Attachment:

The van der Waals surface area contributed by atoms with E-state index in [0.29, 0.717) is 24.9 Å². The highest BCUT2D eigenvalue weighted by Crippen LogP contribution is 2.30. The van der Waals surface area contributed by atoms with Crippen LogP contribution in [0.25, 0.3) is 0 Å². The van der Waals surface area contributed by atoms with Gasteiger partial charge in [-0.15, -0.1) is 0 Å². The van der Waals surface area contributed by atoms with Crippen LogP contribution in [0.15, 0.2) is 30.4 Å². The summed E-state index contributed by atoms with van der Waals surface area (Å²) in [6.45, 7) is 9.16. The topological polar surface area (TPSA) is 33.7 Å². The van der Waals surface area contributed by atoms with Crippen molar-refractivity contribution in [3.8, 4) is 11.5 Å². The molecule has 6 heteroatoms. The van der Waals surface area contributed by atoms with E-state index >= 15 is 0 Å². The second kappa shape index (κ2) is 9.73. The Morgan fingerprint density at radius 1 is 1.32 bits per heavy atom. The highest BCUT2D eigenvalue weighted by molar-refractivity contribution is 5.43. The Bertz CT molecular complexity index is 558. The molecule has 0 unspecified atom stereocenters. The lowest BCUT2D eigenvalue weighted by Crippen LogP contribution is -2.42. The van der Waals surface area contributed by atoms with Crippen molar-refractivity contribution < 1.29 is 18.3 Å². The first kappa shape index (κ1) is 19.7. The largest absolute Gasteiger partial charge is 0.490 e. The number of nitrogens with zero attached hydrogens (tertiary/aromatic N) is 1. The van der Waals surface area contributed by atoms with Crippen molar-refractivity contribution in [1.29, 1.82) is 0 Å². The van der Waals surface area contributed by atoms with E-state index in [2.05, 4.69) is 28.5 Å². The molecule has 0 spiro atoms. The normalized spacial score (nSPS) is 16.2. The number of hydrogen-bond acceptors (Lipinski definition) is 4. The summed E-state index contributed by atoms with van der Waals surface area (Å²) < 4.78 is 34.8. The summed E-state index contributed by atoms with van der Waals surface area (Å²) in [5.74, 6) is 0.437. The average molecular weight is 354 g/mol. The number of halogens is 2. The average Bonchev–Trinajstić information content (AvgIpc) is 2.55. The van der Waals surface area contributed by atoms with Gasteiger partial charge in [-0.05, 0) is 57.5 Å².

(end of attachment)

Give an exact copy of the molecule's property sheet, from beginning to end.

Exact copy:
The van der Waals surface area contributed by atoms with E-state index in [0.29, 0.717) is 24.9 Å². The highest BCUT2D eigenvalue weighted by Crippen LogP contribution is 2.30. The van der Waals surface area contributed by atoms with Crippen LogP contribution in [0.25, 0.3) is 0 Å². The van der Waals surface area contributed by atoms with Gasteiger partial charge in [-0.15, -0.1) is 0 Å². The van der Waals surface area contributed by atoms with Crippen LogP contribution in [0.15, 0.2) is 30.4 Å². The summed E-state index contributed by atoms with van der Waals surface area (Å²) in [6.45, 7) is 9.16. The topological polar surface area (TPSA) is 33.7 Å². The van der Waals surface area contributed by atoms with Crippen molar-refractivity contribution in [3.8, 4) is 11.5 Å². The molecule has 6 heteroatoms. The van der Waals surface area contributed by atoms with E-state index >= 15 is 0 Å². The second kappa shape index (κ2) is 9.73. The Morgan fingerprint density at radius 1 is 1.32 bits per heavy atom. The highest BCUT2D eigenvalue weighted by molar-refractivity contribution is 5.43. The Bertz CT molecular complexity index is 558. The molecule has 0 unspecified atom stereocenters. The lowest BCUT2D eigenvalue weighted by Crippen LogP contribution is -2.42. The van der Waals surface area contributed by atoms with Crippen molar-refractivity contribution < 1.29 is 18.3 Å². The first kappa shape index (κ1) is 19.7. The largest absolute Gasteiger partial charge is 0.490 e. The number of nitrogens with zero attached hydrogens (tertiary/aromatic N) is 1. The van der Waals surface area contributed by atoms with Crippen molar-refractivity contribution in [1.29, 1.82) is 0 Å². The van der Waals surface area contributed by atoms with E-state index in [2.05, 4.69) is 28.5 Å². The molecule has 0 spiro atoms. The normalized spacial score (nSPS) is 16.2. The number of hydrogen-bond acceptors (Lipinski definition) is 4. The summed E-state index contributed by atoms with van der Waals surface area (Å²) < 4.78 is 34.8. The summed E-state index contributed by atoms with van der Waals surface area (Å²) in [5.74, 6) is 0.437. The average molecular weight is 354 g/mol. The number of halogens is 2. The average Bonchev–Trinajstić information content (AvgIpc) is 2.55. The van der Waals surface area contributed by atoms with Gasteiger partial charge in [-0.05, 0) is 57.5 Å².